★ ★ ★
The Barefoot Queen by Ildefonso Falcones | 2013 (English edition 2014) | Crown Publishing | Hardcover $28.00
It’s January of 1748. Caridad is a recently freed Cuban slave wondering the streets of Seville. Her master is dead and she has nowhere to go. When her path crosses with Milagros Carmona’s – a young, rebellious gypsy – the two women are instantly inseparable. Milagros introduces Caridad to the gypsy community, an exotic fringe society that will soon change her life forever. Over time they each fall in love with men who are fiercely loyal and ready to fight to the death for their rights as a free people. When all gypsies are declared outlaws by royal mandate, life in their community becomes perilous. From the tumultuous bustle of Seville to the theatres of Madrid, The Barefoot Queen is a historical fresco filled with charaters that live, love, suffer, and fight for what they believe.
I was delighted to receive an ARC of the English translation of this book from Crown Publishing via a Read It Forward giveaway! Even in paperback it is much thicker than I expected. This little beauty clocks in at over 650 pages.
Maybe I’ve just gotten too used to reading short’n’sweet YA lately, because between this and my Classics Club choice for last month I’m just a tiny bit exhausted.
I’ve not read any Falcones before now, so I wasn’t sure what to expect. And I’m afraid I don’t speak or read much Spanish at all, so it feels a bit odd to be judging a book in translation without having a good idea of its quality in its original language. Actually, it has been a long time since I’ve read something that was not originally written in English, which makes me sort of sad because I’m sure I’m missing out on some lovely books!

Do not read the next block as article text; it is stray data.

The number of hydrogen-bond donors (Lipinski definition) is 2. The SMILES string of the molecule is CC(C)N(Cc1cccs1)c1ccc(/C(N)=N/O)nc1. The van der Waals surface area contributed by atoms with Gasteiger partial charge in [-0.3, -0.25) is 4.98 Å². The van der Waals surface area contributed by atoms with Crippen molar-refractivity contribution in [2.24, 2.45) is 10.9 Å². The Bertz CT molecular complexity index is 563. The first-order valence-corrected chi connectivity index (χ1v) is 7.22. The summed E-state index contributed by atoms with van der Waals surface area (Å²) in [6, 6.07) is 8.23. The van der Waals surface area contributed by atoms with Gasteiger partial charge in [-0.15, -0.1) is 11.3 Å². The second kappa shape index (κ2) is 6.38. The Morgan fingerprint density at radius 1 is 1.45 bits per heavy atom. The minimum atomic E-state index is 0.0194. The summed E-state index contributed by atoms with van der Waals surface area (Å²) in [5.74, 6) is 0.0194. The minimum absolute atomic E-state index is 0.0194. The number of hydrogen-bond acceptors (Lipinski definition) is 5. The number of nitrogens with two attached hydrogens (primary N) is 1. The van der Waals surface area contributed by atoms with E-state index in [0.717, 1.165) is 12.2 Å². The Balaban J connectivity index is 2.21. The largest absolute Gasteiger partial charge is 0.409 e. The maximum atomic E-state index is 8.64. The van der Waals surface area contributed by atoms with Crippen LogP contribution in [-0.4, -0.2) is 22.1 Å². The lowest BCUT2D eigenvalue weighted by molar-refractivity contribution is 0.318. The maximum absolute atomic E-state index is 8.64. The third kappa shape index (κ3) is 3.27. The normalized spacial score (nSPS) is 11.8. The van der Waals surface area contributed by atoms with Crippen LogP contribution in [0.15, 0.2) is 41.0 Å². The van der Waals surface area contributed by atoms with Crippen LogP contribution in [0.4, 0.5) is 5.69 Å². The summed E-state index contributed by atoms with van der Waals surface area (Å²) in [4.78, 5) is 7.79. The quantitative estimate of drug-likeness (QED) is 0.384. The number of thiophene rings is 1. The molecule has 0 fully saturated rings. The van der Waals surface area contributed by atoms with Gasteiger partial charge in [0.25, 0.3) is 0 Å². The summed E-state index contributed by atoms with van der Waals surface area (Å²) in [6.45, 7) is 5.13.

There were a couple of things I really liked about this book. Well, aside from the Crown version of the cover, which is bee-yew-tee-ful.
First, the setting (18th century Spain) is richly developed, and I am such a sucker for good worldbuilding. I have to admit that I know next to nothing about this period in Spanish history or about European gypsy culture, so I can’t speak to the accuracy of the historical stuff. But Falcones does manage to make the reader feel immersed in the world of the story, which is usually a sign of well-researched historical fiction.
Second, the characters usually were very realistic. By that I mean that they seemed like nuanced, complicated, and deeply considered beings — not just vehicles for plot. If you don’t feel connected to at least one of the primary POV characters by the end of the book, well, you’re either a psychopath or a robot who needs an empathy software upgrade.
Unfortunately, this second positive point serves to highlight the one big negative point.
The plot moves so, so, so, so s l o w . . . .
This opinion may simply be a side effect of my having read so many plot-tastic YA and SFF books in the last year that I can no longer savour the beauty of a “Crock-Pot” plot. I don’t think so, though. After all, I recently enjoyed Thomas Hardy’s Tess of the d’Urbervilles, which is heavily padded with Victorian-style flowery language and introspection. The Barefoot Queen is a brick of a book to start with (the copy I was reading clocks in at 650+ pages). If you’re not a nut about either story settings or character development, you’re not going to get a lot of satisfaction out of this book until about 1/3 of the way through when the plot starts to pick up.
I’ve seen some reviews of The Barefoot Queen comparing it unfavorably to Falcones’s other books. As this is the first title by this author that I’ve tried, I can’t make any comparisons. However, this book did make me want to read other Falcones titles — I generally liked it, and if I generally liked The Barefoot Queen then there’s a very good chance I’ll like some of the “backlist” options that are supposed to be of even better quality.
Publication information: Falcones, Ildefonso. The Barefoot Queen. New York: Crown, 2014. Print.
Source: Publisher, via Read It Foward giveaway
Disclaimer: I am not compensated, monetarily or otherwise, for reviews of books or other products.